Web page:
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Burmese Buddhism

Burma (Myanmar)

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The earliest written evidence of Theravada in the country in Pali dating from about the 5th century AD. In the 11th century AD King Anawrahta (1044-77) converted to Theravada and made Theravada the national religion in 1056. Within two centuries this form of Buddhism became predominant in the region.

When Theravada Buddhism was first introduced, it did not provide much in the way of rites and rituals, but a royal court. King Anawrahta realized that banning the original animistic cult would turn people away from Buddhism, therefore he introduced Nats to Buddhist pantheon. The word Nat originally means "master" and Nat is a spirit that has supremacy over a certain area, group of people or a particular object. And so Nats still present the iconographic foundation of Buddhist pagodas and people still build them temples in villages, under trees, on rice fields.

In the first half of the seventeenth century, Manirathana Thera translated the following texts into the Burmese language: Atthasalini, Sammohavinodani, Kankhavitarani, Abhidhammatthavibhavini, Sankhepavannana. In the second half of the century Kaccayana's Pali grammar was translated. The Abhidhammatthasangaha, Matika, Dhatukatha, Yamaka, and the Patthana were also translated into the Burmese tongue. Later, the Nettippakarana was also translated. In the later half of the century, the bhikkhu Devacakkhobhasa designed a system for the study and teaching of the Patthana, the last book of the Abhidhamma, which in Burmese is believed to be the highest teaching of the Buddha. The twenty-four conditions of the Patthana can be found printed on the fans of the bhikkhus, on calendars, and on posters.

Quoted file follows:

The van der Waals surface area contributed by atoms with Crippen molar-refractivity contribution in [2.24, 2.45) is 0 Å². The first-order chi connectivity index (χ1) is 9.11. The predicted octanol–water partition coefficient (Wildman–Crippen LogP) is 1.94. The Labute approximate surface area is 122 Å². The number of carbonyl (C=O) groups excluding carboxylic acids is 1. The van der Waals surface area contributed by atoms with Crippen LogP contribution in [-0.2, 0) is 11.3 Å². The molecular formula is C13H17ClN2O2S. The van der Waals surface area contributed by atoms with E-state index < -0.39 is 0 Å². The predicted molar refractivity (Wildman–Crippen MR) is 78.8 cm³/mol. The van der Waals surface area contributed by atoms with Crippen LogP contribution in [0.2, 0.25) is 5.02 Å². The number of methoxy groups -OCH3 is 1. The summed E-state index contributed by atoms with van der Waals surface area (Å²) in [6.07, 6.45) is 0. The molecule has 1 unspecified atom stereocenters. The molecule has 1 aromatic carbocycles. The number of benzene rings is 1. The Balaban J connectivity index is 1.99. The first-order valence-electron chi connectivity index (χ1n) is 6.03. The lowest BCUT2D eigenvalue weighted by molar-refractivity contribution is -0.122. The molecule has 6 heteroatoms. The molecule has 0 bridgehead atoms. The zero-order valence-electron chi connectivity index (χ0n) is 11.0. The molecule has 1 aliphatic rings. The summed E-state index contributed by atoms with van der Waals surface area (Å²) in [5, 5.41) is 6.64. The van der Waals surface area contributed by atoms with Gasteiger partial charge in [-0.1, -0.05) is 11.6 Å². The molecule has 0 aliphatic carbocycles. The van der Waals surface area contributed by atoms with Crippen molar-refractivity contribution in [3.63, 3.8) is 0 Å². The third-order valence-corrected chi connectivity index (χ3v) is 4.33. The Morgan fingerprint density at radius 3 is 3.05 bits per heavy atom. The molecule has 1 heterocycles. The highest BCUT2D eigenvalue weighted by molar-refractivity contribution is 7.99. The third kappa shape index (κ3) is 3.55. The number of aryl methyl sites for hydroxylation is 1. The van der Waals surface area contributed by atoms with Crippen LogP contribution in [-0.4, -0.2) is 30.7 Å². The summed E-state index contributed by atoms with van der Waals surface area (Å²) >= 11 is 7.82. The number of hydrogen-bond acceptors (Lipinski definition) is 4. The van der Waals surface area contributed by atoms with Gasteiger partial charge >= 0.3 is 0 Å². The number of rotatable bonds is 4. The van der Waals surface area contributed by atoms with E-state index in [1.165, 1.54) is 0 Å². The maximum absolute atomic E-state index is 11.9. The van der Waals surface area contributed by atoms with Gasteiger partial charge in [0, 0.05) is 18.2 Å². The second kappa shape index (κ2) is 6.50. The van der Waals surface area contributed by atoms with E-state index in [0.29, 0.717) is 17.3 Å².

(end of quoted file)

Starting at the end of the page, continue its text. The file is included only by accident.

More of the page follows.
The controversy concerning the correct manner of wearing the robes came up for arbitration for the last time under Bodawpaya (1782-1819). He decided in favor of orthodoxy and all bhikkhus had to cover both shoulders on the daily alms round. This ruling created one unified sect throughout Burmese under the leadership of a council of senior bhikkhus appointed by the king. These were called the Thudhamma Sayadaws and the Thudhamma sect has survived in Burma down to the present day. Bhikkhus who transgressed were taken before religious courts and punished according to the code of discipline.

More Pali texts were translated into the Burmese language during the first half of the nineteenth century. Almost the whole of the Suttanta was now available in Burmese and many commentaries and sub-commentaries on Suttanta, Abhidhamma, and the Vinaya were composed in it. This not only made it easier for bhikkhus to study the texts, but also made them readily accessible to the laymen.

The Okpo Sayadaw (around 1855) assembled the bhikkhus around himself teaching that the Sangha needed no protection from the secular power if it observed the rules of the Vinaya strictly. This movement challenged the authority of king Mindon's (1852-1877) Council of Sayadaws, the leaders of the unified Thudhamma sect. He stated that much of the Buddhist practice had become a ritual and that the essence had been lost. In about the same time, the Ngettwin Sayadaw, together with many other bhikkhus, left the royal city and went to live in the forest near Sagaing. The Ngettwin Sayadaw started to preach that meditation was essential for all bhikkhus and he required an aspirant to novicehood to prove that he had practiced meditation before he would ordain him.